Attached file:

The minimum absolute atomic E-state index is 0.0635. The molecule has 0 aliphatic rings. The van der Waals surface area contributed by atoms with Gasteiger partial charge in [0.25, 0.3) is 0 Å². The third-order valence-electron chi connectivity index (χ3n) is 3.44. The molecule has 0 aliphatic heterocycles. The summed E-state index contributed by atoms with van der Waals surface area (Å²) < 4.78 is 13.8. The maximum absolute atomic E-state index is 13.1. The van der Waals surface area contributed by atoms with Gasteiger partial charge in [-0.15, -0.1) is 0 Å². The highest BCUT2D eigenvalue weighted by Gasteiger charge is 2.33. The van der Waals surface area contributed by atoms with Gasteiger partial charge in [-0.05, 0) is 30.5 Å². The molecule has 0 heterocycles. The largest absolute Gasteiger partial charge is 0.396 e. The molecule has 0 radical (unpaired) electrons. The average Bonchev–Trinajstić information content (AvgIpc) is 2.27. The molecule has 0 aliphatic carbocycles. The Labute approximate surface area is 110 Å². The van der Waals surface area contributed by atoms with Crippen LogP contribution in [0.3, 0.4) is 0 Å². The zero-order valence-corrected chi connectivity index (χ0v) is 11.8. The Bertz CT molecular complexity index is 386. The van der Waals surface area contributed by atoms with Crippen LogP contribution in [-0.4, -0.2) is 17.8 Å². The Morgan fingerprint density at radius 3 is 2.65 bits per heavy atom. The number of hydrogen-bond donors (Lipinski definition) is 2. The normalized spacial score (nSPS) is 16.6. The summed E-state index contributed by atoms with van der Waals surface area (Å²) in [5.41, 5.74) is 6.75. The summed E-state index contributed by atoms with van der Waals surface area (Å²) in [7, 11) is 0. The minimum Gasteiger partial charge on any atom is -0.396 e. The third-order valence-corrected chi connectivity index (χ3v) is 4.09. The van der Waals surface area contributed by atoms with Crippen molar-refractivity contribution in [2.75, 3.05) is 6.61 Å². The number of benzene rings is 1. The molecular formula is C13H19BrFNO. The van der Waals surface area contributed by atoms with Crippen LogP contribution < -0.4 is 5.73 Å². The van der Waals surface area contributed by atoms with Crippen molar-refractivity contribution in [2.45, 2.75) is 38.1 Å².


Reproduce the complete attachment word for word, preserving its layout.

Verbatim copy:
The minimum absolute atomic E-state index is 0.0635. The molecule has 0 aliphatic rings. The van der Waals surface area contributed by atoms with Gasteiger partial charge in [0.25, 0.3) is 0 Å². The third-order valence-electron chi connectivity index (χ3n) is 3.44. The molecule has 0 aliphatic heterocycles. The summed E-state index contributed by atoms with van der Waals surface area (Å²) < 4.78 is 13.8. The maximum absolute atomic E-state index is 13.1. The van der Waals surface area contributed by atoms with Gasteiger partial charge in [-0.15, -0.1) is 0 Å². The highest BCUT2D eigenvalue weighted by Gasteiger charge is 2.33. The van der Waals surface area contributed by atoms with Gasteiger partial charge in [-0.05, 0) is 30.5 Å². The molecule has 0 heterocycles. The largest absolute Gasteiger partial charge is 0.396 e. The molecule has 0 radical (unpaired) electrons. The average Bonchev–Trinajstić information content (AvgIpc) is 2.27. The molecule has 0 aliphatic carbocycles. The Labute approximate surface area is 110 Å². The van der Waals surface area contributed by atoms with Crippen LogP contribution in [0.3, 0.4) is 0 Å². The zero-order valence-corrected chi connectivity index (χ0v) is 11.8. The Bertz CT molecular complexity index is 386. The van der Waals surface area contributed by atoms with Crippen LogP contribution in [-0.4, -0.2) is 17.8 Å². The Morgan fingerprint density at radius 3 is 2.65 bits per heavy atom. The number of hydrogen-bond donors (Lipinski definition) is 2. The normalized spacial score (nSPS) is 16.6. The summed E-state index contributed by atoms with van der Waals surface area (Å²) in [5.41, 5.74) is 6.75. The summed E-state index contributed by atoms with van der Waals surface area (Å²) in [7, 11) is 0. The minimum Gasteiger partial charge on any atom is -0.396 e. The third-order valence-corrected chi connectivity index (χ3v) is 4.09. The van der Waals surface area contributed by atoms with Crippen molar-refractivity contribution in [2.75, 3.05) is 6.61 Å². The number of benzene rings is 1. The molecular formula is C13H19BrFNO. The van der Waals surface area contributed by atoms with Crippen LogP contribution < -0.4 is 5.73 Å². The van der Waals surface area contributed by atoms with Crippen molar-refractivity contribution in [2.45, 2.75) is 38.1 Å².